RACR students who didn’t bring their own bikes to the track had the option of renting out a TVS RTR race bike. It might look like it was cobbled together in a shed, but this 180cc racer is one mean speed machine. Stripped down to its bare essentials, and the engine tuned – along with a high flow intake and free-flow exhaust – this 90-odd-kilogramme bike is capable of some immense corner speeds. Too bad there is no speedometer or tachometer to actually gauge how fast you’re going! It has the agility to be flicked quickly from corner to corner, but is planted enough to go flat out through turns like MMRT’s notoriously bumpy C1, passing bikes with more than twice its cubic capacity. Truly a blisteringly quick ride around the Chennai track.
Let’s get this out of the way. The Rajini School of Competitive Racing, or RACR, isn’t your standard riding school, where the sole objective is to make riders of all types improve their basic riding skills; the way a certain American motorcycle school, which comes to India once a year, does it. The goal at RACR is to take students who are competent enough to ride motorcycles fast and make them faster on the race track, with expert guidance from professional racers like K Rajini (who puts the first ‘R’ in RACR) and his ilk. And the curriculum has been designed with that in mind. So as you can imagine, the learning curve is a bit steep, and leaves a lot in the hands of students themselves to put classroom theory into practice out on the tarmac. So when I got a chance to experience the RACR session at MMRT in Chennai, it felt like I was being thrown into the proverbial deep end, and it reminded me of going for my first swimming lessons as a child.
The sessions takes place multiple times a year, over a period of two days, on race tracks across the country. At Chennai, each day consisted of about five to six classroom sessions lasting for about 30 minutes during which Arun, the theory coach, explained the concepts of going faster on the track. In each session, the various aspects of theory were tackled, which were then put into practice in the subsequent on-track session. Of course, the students weren’t just left to their own devices on the track. Groups of about five to six bikes were led by each of the racer-instructors who spent some time leading their respective groups around the track, showing them the correct lines to go around the MMRT.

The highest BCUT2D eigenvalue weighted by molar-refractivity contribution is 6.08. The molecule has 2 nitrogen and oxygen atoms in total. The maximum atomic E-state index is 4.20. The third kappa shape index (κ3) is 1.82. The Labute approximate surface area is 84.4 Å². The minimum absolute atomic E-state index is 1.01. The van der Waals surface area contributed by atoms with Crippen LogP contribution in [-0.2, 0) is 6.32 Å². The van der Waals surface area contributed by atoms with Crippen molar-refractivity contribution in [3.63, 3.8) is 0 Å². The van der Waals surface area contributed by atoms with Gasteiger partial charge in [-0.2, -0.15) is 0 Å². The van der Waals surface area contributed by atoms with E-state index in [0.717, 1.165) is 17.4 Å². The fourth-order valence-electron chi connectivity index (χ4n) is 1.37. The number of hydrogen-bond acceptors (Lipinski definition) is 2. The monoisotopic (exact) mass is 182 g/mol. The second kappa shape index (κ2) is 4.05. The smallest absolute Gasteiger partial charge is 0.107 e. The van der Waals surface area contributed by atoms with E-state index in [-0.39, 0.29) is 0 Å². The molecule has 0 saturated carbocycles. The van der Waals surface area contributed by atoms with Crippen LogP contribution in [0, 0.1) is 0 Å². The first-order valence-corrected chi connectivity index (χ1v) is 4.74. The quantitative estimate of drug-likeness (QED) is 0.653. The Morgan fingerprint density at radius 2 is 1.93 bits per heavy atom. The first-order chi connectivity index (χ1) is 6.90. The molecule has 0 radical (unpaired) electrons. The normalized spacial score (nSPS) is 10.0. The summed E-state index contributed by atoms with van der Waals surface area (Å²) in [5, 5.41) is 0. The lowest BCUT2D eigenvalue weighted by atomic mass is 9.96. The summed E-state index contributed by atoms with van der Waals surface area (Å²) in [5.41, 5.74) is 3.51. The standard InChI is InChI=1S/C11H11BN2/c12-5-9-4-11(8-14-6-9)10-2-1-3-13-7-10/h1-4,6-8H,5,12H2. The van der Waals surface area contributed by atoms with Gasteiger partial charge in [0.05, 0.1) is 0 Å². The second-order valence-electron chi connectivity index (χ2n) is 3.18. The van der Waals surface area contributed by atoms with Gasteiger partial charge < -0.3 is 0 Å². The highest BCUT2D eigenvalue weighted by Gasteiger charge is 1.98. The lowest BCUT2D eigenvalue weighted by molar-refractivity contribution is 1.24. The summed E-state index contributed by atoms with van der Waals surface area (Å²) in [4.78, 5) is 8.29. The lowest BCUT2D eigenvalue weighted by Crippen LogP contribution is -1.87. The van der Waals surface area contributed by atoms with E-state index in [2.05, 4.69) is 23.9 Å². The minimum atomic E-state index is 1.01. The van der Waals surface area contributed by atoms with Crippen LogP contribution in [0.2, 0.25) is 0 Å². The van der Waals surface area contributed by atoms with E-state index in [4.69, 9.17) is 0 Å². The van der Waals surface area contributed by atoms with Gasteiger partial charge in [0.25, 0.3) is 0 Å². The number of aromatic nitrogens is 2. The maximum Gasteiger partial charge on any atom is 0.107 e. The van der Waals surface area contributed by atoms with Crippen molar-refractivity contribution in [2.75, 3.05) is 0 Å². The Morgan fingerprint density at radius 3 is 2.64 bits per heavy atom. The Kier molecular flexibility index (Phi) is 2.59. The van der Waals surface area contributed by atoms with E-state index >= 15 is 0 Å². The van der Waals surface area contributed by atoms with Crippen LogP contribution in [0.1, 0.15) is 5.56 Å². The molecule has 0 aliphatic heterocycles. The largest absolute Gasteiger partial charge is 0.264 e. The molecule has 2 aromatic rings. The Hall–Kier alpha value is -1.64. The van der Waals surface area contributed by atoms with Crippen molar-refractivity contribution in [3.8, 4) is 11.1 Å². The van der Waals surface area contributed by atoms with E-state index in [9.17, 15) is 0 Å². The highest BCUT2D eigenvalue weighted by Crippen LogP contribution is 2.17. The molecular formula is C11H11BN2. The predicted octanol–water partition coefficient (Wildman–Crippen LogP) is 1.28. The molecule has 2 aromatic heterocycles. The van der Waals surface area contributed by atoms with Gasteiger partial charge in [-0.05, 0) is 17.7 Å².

This did require quite a bit of self-discipline on the part of racers, as they had to follow the instructors, who were riding at a slower pace, and not try to race with each other or try to show off their riding skills. The first couple of sessions did see a bit of chaos, but the post-track discussion sessions helped instructors bring students up to speed with what they should be doing to go faster. A few sessions down, the pace had certainly gone up, and the instructors were spending a lap or two tailing students individually to figure out what there were doing wrong and what they were getting right.
The biggest learning for me was getting some quality track time around the Chennai circuit, something which I had surprisingly never really done in the eight years of being in this industry, as well as figuring out the correct lines through the corners. Our group leader, Prabhu, also helped me attain the right body position to use around the track; a correction needed to fix habits developed after years of street riding. Other riders learned different lessons, but the main takeaway for most was how to gain speed and display increased confidence around the race track. And of course, the massive amount of fun we had.
Although the school has many capable instructors, the man behind RACR is Rajini Krishnan, probably one of the best pro riders in the country. After starting his racing career somewhat late – at the age of 22 – Rajini has won many national championships and earned his first international win in 2013 at the Losail Asian Road Racing Championship in Qatar. And in 2015, he won the Malaysian Superbike Championship in the Open class. He doesn’t consider his age to be a barrier, citing examples of Biaggi and Rossi, and will defend his Malaysian championship in 2016. Since Rajini is self-taught in the art of racing, learning through trial and error over the years, his aim with RACR is to provide a platform for upcoming racers to develop their talent, and of course, help enthusiasts improve their motorcycling skills both on and off the track.